sidelines) contrary to evaluation as level 3 (one mandatory option for the setter). This increase is 0.21, 0.16,
0.28 against jump spin serve and 0.19, 0.19, 0.16 against jump float serve for Men, U21, and U19
respectively. For U19 against jump serve the probability to win a point with pass level 4 is higher than with
more precise passes (levels 5&6). Comparing success probabilities between levels 5 & 6 it is clear that
more precise pass (level 6) does not mean higher success probabilities. Taking into consideration the
standard deviation of each posterior mean, it is clear that success probabilities of a pass in levels 5 & 6 are
almost equal for each age category. Also in Table 2, the tail posterior probability level of differences across
age categories for each level of pass evaluation scale is presented. It is remarkable that the U19 team has a
significantly higher probability of taking a point after a pass level 4 against both types of serve (offensive
options only from sidelines) than U21 and Men team. Also, the U19 team has a higher probability to gain a
point after an overpass against jump spin serve than both U21 and Men. Meanwhile, the U19 team has a
higher probability of winning a point compared to U21 when the pass from a float serve is accurate on the
net (level 6).
Table 2. Posterior means (±sd) of conditional probabilities and summary of posterior differences
across age categories for each no terminal level of pass evaluation scale
Skills (Si
)
Skills
(sub)
Men U21 U19
Posterior
differences
*
Pass in Jump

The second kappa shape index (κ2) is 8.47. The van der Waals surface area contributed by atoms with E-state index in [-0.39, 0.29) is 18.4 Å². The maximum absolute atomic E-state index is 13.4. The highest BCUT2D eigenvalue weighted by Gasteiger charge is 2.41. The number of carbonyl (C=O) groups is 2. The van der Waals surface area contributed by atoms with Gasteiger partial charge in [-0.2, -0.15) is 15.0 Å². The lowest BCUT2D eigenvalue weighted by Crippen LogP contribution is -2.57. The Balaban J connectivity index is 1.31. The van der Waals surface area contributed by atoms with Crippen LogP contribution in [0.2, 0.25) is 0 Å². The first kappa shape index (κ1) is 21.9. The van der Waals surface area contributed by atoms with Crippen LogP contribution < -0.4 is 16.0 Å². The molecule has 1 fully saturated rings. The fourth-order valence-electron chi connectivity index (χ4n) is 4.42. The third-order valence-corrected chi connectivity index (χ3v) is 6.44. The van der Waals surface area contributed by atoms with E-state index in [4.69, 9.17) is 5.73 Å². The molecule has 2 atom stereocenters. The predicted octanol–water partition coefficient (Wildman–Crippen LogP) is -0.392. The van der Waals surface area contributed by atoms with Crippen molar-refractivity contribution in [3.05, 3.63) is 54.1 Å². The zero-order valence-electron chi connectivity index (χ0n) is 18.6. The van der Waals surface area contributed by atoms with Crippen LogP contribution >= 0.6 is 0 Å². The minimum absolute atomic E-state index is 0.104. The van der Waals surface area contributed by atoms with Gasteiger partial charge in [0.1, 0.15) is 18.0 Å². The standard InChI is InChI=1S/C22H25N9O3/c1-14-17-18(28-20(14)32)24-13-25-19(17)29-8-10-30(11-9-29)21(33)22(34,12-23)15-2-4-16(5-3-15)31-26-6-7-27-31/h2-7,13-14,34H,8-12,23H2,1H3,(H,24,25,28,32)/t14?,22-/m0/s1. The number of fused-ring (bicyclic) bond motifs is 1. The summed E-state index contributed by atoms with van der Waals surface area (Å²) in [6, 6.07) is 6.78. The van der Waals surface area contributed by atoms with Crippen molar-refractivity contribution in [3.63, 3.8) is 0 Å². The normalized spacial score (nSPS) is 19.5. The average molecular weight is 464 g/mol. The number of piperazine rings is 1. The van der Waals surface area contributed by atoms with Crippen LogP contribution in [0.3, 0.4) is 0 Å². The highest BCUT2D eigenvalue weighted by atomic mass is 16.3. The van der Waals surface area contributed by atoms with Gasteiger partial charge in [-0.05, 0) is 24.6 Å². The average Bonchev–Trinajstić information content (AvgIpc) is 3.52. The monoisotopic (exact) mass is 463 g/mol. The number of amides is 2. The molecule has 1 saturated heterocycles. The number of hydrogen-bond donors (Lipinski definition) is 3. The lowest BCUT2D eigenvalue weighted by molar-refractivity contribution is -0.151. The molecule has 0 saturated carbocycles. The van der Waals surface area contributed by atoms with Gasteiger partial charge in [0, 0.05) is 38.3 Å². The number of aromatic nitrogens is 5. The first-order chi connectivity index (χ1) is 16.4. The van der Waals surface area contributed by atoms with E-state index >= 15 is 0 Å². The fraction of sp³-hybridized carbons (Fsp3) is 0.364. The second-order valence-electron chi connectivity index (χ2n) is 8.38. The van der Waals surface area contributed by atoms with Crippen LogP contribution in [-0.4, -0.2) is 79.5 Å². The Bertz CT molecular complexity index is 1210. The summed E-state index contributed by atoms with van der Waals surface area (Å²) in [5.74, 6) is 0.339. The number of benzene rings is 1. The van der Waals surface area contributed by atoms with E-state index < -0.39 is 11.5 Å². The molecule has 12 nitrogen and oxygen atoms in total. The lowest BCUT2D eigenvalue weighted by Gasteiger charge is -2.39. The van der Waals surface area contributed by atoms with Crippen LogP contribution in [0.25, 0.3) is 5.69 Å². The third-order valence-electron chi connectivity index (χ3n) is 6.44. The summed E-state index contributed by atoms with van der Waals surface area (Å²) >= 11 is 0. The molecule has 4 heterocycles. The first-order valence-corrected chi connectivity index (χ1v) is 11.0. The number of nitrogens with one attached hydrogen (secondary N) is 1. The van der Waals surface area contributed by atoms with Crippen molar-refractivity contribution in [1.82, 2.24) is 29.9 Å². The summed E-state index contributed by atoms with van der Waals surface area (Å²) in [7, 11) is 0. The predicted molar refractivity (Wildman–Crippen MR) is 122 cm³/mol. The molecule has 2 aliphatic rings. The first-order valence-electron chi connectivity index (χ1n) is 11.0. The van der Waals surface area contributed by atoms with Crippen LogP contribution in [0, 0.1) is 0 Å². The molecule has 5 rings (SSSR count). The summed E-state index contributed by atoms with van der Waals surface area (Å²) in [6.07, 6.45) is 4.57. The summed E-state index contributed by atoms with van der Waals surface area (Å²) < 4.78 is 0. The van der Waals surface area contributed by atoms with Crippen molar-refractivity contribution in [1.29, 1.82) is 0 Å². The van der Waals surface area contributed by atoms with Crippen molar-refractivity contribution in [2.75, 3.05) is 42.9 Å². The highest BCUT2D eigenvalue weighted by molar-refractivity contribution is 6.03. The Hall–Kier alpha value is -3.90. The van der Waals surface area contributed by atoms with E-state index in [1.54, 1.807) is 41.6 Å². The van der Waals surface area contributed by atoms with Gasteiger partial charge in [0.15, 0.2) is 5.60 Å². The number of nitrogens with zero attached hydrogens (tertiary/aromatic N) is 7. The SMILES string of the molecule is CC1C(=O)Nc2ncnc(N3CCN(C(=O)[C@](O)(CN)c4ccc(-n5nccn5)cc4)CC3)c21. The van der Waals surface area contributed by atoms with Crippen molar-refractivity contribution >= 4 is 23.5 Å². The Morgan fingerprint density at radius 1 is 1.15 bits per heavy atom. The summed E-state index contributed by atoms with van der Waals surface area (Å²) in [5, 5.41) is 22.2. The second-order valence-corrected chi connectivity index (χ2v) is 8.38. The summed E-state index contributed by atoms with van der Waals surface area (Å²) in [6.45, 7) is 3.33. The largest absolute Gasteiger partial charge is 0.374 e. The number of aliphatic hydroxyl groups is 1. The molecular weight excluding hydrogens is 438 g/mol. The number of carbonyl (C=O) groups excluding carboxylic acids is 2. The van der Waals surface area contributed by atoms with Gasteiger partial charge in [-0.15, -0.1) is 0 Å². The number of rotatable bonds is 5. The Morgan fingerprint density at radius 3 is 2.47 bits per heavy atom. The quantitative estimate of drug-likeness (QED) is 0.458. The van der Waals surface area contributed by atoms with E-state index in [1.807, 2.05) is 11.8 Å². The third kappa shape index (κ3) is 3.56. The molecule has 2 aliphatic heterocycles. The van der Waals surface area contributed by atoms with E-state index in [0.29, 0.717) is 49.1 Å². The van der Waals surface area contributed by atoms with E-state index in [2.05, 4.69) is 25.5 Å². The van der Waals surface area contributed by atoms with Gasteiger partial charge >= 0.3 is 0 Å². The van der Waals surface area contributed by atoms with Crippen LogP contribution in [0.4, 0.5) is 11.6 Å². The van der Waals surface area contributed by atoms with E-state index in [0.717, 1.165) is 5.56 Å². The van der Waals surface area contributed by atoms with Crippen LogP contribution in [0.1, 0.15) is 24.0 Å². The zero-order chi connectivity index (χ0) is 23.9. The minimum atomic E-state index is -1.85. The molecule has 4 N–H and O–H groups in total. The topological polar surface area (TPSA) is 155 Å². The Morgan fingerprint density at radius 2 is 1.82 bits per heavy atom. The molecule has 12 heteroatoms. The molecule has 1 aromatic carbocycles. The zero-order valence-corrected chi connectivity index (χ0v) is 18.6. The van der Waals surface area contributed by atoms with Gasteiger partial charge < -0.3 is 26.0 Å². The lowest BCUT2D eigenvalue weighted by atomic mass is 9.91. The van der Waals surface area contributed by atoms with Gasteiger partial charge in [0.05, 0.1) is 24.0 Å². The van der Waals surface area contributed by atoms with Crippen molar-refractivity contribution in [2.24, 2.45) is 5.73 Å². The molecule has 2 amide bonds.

2(/)
0.274 (±0.058)
0.266 (±0.053)
Men,U21<U19
3(-)
0.308 (±0.038)
0.337 (±0.055)
4(!)
0.548 (±0.022)
0.515 (±0.033)
Men<U19, U21<<U19
5(+)
0.593 (±0.022)
0.548 (±0.029)
6(#)
0.589 (±0.0212)
0.545 (±0.032)
Pass in Jump
2(/)
0.256 (±0.046)
0.188 (±0.069)
3(-)
0.325 (±0.039)
0.304 (±0.052)
4(!)
0.539 (±0.024)
0.513 (±0.031)
Men<U19, U21<<U19
5(+)
0.581 (±0.022)
0.563 (±0.027)
6(#)
0.569 (±0.022)
0.558 (±0.026)
Men<U19,U21<<U19
*Inequalities indicate important differences between age categories: Age category A has lower success
rates than age category B with posterior probability less than 0.01 ("A<<<B"), between 0.01 and 0.05
("A<<B"), between 0.05 and 0.10("A<B").
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A detailed preview of success conditional probabilities are provided in Figures 1&2.
Figure 1 and 2.Box-plots (with outliers) of success conditional probability of each no terminal level of
evaluation scale for a pass in Jump spin serve and for a pass in Jump float serve.
4 Discussion
The target for the receiver is an area close to the net or sometimes over it (3m-4m from the right